Friday, 19 December 2014

2014 Memoriams May

May 2014 – PG Stephens, 91



Actor who appeared in Doctor Who’s The Underwater Menace. He also appeared in Z-Cars, Only Fools and Horses, and The Liver Birds.


1st May 2014 – David Stoliar, 91


Sole survivor of the MV Sturma Incident in 1942.


“Stoliar's story has always been a taboo of sorts. His ordeal illuminates a forgotten, inconvenient chapter of the Holocaust, which the then-Allies would rather not be reminded of. For, if anything, they chose to look the other way -- before, during and after. "Everybody had an excuse," Marda [his wife] says. That chapter found its horrifying conclusion in the Black Sea, near Istanbul, in the wee hours of February 24, 1942. That's when a Soviet submarine sank a Jewish refugee ship en route to what was then the British Mandate of Palestine. All told, 786 people, among them 101 children, either died instantly or slowly froze and drowned in the wintry water. Only one of them made it. "There was no reason for me to survive," Stoliar says. "I feel like I survived by luck. Pure luck." To this day he struggles with guilt. Psychologists call this the Holocaust Syndrome.” Marc Pitzke, Der Spiegel


2nd May 2014 – Efrem Zimbalist Jr, 95


American actor best known as the voice of Alfred in the animated Batman series, and as Doctor Octopus in the Spiderman cartoon. He also had a recurring role on Babylon Five, as well as roles in Murder She Wrote, Remmington Steele and Wait until Dark. He also supplied voice talents to the Mighty Ducks, Iron Man, and Gargoyles, among  many.


2nd May 2014 – Sir William Benyon, 84

Tory MP for Buckingham from 1970-83 (replacing Robert Maxwell), and Milton Keynes from 1983-92.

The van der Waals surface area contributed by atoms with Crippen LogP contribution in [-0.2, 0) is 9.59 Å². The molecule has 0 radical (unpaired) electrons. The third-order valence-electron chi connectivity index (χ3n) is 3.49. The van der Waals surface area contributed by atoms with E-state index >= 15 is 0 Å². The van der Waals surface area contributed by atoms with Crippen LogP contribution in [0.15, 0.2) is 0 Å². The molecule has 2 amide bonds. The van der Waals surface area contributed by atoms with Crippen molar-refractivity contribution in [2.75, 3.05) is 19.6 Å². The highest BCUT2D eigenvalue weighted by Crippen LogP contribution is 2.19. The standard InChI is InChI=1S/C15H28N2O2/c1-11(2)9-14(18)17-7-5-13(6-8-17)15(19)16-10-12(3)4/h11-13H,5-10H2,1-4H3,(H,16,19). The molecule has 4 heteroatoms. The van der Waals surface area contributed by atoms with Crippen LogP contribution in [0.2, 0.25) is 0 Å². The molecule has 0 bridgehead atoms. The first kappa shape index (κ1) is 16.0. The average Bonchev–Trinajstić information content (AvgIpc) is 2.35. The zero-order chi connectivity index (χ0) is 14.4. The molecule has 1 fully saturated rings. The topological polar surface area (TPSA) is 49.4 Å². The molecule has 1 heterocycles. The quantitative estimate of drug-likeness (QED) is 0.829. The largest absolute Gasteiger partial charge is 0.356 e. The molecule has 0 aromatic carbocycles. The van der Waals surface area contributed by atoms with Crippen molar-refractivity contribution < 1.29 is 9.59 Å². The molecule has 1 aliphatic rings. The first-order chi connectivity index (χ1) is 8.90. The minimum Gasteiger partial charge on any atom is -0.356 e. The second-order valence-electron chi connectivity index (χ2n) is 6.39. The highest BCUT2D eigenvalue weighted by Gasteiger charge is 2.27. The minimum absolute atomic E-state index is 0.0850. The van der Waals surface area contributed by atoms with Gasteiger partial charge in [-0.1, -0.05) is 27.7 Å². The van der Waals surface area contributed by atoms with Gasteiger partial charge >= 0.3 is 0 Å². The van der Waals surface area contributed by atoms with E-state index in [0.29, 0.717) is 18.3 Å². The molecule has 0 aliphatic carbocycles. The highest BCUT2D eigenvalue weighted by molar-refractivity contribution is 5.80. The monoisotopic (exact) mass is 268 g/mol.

“A grandson of Lord Salisbury, Bill Benyon chaired the “One Nation” group and joined Tory “wets” in opposing several of Margaret Thatcher’s policies, including the poll tax. But he respected her highly, and when his friend Michael Heseltine challenged her in 1990, he rallied behind the Prime Minister, declaring: “This is war.”Despite their, at times, public disagreements — notably over parental contributions to student support — and the occasional “handbagging” when Mrs Thatcher met the executive of the 1922 Committee, the respect was mutual. After Benyon was mugged outside the gates of his estate, she wrote him a three-page letter of commiseration.”
Telegraph obit


3rd May 2014 – Jim Sprott, 89


Forensic scientist who focused on cot death.


“Dr Sprott came to national attention in the 1970s as a leading figure in the drive to overturn the conviction of Arthur Allan Thomas for the murders of Jeanette and Harvey Crewe. He was a principal witness before the Royal Commission of Inquiry on the case, presenting his analysis of the bullet cartridges that formed an important part of the evidence. He later became involved with the notorious cases of Murray Kestle - who was convicted of murdering his newlywed wife in 1973 - and of serial rapist Mark Stephens, the Parnell Panther. His work on the Stephens case led to a warning in 1988 by the New Zealand Institute of Chemistry that he risked struck from the register if he didn't stop making accusations that reflected badly on a fellow chemist. Crime was not the only field that drew Dr Sprott's attention. He was involved in road safety research, arterial disease treatment and, in 1996, a petition calling for the Government to maintain New Zealand's membership of ANZUS and abandon the country's anti-nuclear stance.” Radio NZ obit


3rd May 2014 – Gary Becker, 83


American economist.


3rd May 2014 – Leslie Carlson, 81

Videodrome actor. He also appeared in the Fly and 2 episodes of the X-Files.



4th May 2014 – Elena Baltacha, 30



Scottish born tennis player.


Quoted from article written in 2012: